Screening for Gestational Diabetes Mellitus
The Women’s Preventive Services Initiative recommends screening pregnant women for gestational diabetes mellitus after 24 weeks of gestation (preferably between 24 and 28 weeks of gestation) in order to prevent adverse birth outcomes. Screening with a 50-g oral glucose challenge test (followed by a 3-hour 100-g oral glucose tolerance test if results on the initial oral glucose challenge test are abnormal) is preferred because of its high sensitivity and specificity.
The Women’s Preventive Services Initiative suggests that women with risk factors for diabetes mellitus be screened for preexisting diabetes before 24 weeks of gestation—ideally at the first prenatal visit, based on current clinical best practices.
Women’s Preventive Services Initiative recommends screening pregnant women for gestational diabetes mellitus after 24 weeks of gestation to prevent adverse birth outcomes. Risk factors for diabetes mellitus that may help identify women for early screening include, but are not limited to, those identified by the Institutes of Medicine (now National Academies of Science, Engineering, and Medicine). The optimal test for screening prior to 24 weeks of gestation is not known. However, acceptable modalities may include a 50-g oral glucose challenge test, a 2-hour 75-g oral glucose tolerance test, a hemoglobin A1c test, a random plasma glucose test, or a fasting plasma glucose test. If early screening is normal, screening with a 50-g oral glucose challenge test should be conducted at 24 to 28 weeks of gestation as described above.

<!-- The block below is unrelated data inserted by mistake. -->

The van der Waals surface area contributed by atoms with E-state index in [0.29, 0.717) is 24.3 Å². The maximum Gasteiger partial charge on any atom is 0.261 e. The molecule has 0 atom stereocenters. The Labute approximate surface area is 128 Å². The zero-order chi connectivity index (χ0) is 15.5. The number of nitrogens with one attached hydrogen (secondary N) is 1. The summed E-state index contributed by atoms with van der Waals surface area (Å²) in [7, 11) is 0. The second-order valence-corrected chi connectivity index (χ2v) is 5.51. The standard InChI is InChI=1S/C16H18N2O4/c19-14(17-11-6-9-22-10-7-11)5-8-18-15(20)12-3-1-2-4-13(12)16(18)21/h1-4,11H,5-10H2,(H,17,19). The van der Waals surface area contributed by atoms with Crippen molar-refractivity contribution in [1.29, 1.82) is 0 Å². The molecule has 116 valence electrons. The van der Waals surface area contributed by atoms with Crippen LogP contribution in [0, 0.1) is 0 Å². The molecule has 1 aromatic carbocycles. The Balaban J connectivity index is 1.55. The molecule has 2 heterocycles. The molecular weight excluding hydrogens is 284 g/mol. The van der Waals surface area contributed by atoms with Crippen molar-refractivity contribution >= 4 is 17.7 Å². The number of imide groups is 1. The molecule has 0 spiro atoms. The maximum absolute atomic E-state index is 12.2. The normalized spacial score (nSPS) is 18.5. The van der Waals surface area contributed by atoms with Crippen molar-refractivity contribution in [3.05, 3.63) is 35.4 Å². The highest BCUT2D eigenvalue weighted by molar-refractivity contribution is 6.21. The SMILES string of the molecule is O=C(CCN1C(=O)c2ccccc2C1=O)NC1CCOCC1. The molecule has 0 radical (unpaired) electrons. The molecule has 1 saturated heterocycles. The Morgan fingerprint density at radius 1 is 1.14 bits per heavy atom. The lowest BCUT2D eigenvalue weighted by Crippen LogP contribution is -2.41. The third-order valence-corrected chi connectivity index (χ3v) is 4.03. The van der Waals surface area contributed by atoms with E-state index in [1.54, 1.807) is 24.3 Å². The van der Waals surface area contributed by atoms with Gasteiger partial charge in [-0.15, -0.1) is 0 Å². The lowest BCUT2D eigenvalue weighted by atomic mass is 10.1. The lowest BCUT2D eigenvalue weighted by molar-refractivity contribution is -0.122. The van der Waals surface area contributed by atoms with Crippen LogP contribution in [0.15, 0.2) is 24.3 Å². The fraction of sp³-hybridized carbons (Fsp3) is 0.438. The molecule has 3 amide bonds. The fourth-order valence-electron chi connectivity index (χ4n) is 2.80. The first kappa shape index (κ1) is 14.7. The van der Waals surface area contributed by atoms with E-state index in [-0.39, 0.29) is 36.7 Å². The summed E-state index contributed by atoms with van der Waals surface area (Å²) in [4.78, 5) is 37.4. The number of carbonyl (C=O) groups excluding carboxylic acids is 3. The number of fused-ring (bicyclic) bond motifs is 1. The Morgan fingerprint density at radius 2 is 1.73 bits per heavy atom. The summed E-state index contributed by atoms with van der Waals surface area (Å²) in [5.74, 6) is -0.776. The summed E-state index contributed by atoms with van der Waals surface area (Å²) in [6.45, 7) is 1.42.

*These are the recommendations of the WPSI and not necessarily of any individual participating organization.